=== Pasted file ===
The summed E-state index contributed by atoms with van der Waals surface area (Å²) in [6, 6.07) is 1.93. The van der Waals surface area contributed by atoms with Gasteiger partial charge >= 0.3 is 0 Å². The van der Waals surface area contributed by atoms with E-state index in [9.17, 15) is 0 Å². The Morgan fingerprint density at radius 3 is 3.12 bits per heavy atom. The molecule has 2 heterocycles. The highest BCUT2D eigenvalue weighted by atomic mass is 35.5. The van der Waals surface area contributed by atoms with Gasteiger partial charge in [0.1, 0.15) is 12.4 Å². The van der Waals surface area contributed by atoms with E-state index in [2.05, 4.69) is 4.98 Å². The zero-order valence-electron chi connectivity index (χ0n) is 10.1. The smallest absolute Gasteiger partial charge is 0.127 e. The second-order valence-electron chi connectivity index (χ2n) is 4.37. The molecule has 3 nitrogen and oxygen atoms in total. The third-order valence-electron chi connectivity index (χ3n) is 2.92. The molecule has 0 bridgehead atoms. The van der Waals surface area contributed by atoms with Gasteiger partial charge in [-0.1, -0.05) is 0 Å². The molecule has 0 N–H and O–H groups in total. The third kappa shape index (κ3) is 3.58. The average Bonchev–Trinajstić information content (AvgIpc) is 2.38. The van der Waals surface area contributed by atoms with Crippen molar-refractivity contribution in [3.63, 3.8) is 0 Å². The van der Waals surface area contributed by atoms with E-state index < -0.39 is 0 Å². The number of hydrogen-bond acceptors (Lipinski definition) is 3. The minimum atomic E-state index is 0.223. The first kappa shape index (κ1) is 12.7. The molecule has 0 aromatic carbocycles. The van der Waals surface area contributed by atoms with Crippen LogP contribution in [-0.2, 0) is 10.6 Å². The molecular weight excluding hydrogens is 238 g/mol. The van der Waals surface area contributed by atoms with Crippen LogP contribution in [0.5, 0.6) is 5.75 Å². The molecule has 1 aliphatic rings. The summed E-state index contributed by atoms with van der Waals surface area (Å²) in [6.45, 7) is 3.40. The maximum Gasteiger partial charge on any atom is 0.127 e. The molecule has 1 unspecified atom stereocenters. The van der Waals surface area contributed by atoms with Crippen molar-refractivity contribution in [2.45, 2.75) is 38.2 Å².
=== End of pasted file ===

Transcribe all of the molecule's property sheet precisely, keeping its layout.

The summed E-state index contributed by atoms with van der Waals surface area (Å²) in [6, 6.07) is 1.93. The van der Waals surface area contributed by atoms with Gasteiger partial charge >= 0.3 is 0 Å². The van der Waals surface area contributed by atoms with E-state index in [9.17, 15) is 0 Å². The Morgan fingerprint density at radius 3 is 3.12 bits per heavy atom. The molecule has 2 heterocycles. The highest BCUT2D eigenvalue weighted by atomic mass is 35.5. The van der Waals surface area contributed by atoms with Gasteiger partial charge in [0.1, 0.15) is 12.4 Å². The van der Waals surface area contributed by atoms with E-state index in [2.05, 4.69) is 4.98 Å². The zero-order valence-electron chi connectivity index (χ0n) is 10.1. The smallest absolute Gasteiger partial charge is 0.127 e. The second-order valence-electron chi connectivity index (χ2n) is 4.37. The molecule has 3 nitrogen and oxygen atoms in total. The third-order valence-electron chi connectivity index (χ3n) is 2.92. The molecule has 0 bridgehead atoms. The van der Waals surface area contributed by atoms with Gasteiger partial charge in [-0.1, -0.05) is 0 Å². The molecule has 0 N–H and O–H groups in total. The third kappa shape index (κ3) is 3.58. The average Bonchev–Trinajstić information content (AvgIpc) is 2.38. The van der Waals surface area contributed by atoms with Crippen molar-refractivity contribution in [3.63, 3.8) is 0 Å². The van der Waals surface area contributed by atoms with E-state index < -0.39 is 0 Å². The number of hydrogen-bond acceptors (Lipinski definition) is 3. The minimum atomic E-state index is 0.223. The first kappa shape index (κ1) is 12.7. The molecule has 0 aromatic carbocycles. The van der Waals surface area contributed by atoms with Crippen LogP contribution in [-0.2, 0) is 10.6 Å². The molecular weight excluding hydrogens is 238 g/mol. The van der Waals surface area contributed by atoms with Crippen LogP contribution in [0.5, 0.6) is 5.75 Å². The molecule has 1 aliphatic rings. The summed E-state index contributed by atoms with van der Waals surface area (Å²) in [6.45, 7) is 3.40. The maximum Gasteiger partial charge on any atom is 0.127 e. The molecule has 1 unspecified atom stereocenters. The van der Waals surface area contributed by atoms with Crippen molar-refractivity contribution in [2.45, 2.75) is 38.2 Å².